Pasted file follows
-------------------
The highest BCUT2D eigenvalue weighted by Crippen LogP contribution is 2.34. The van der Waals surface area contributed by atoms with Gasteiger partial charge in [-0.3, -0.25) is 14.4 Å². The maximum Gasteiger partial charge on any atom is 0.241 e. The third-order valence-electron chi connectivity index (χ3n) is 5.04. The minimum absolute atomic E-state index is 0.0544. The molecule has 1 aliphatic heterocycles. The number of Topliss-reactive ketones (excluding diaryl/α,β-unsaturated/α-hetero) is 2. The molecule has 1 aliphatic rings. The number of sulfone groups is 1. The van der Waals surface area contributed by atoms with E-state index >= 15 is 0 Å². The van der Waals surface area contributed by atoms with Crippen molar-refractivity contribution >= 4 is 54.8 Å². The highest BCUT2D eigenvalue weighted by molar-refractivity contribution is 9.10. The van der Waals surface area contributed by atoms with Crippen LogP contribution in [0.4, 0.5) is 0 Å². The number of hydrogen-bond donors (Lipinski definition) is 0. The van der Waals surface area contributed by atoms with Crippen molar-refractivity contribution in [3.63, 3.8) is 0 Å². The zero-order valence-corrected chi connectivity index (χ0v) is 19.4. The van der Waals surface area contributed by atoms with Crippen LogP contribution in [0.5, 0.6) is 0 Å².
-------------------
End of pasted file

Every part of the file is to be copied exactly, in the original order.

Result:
The highest BCUT2D eigenvalue weighted by Crippen LogP contribution is 2.34. The van der Waals surface area contributed by atoms with Gasteiger partial charge in [-0.3, -0.25) is 14.4 Å². The maximum Gasteiger partial charge on any atom is 0.241 e. The third-order valence-electron chi connectivity index (χ3n) is 5.04. The minimum absolute atomic E-state index is 0.0544. The molecule has 1 aliphatic heterocycles. The number of Topliss-reactive ketones (excluding diaryl/α,β-unsaturated/α-hetero) is 2. The molecule has 1 aliphatic rings. The number of sulfone groups is 1. The van der Waals surface area contributed by atoms with E-state index >= 15 is 0 Å². The van der Waals surface area contributed by atoms with Crippen molar-refractivity contribution >= 4 is 54.8 Å². The highest BCUT2D eigenvalue weighted by molar-refractivity contribution is 9.10. The van der Waals surface area contributed by atoms with Crippen LogP contribution in [0.4, 0.5) is 0 Å². The number of hydrogen-bond donors (Lipinski definition) is 0. The van der Waals surface area contributed by atoms with Crippen molar-refractivity contribution in [3.63, 3.8) is 0 Å². The zero-order valence-corrected chi connectivity index (χ0v) is 19.4. The van der Waals surface area contributed by atoms with Crippen LogP contribution in [0.5, 0.6) is 0 Å².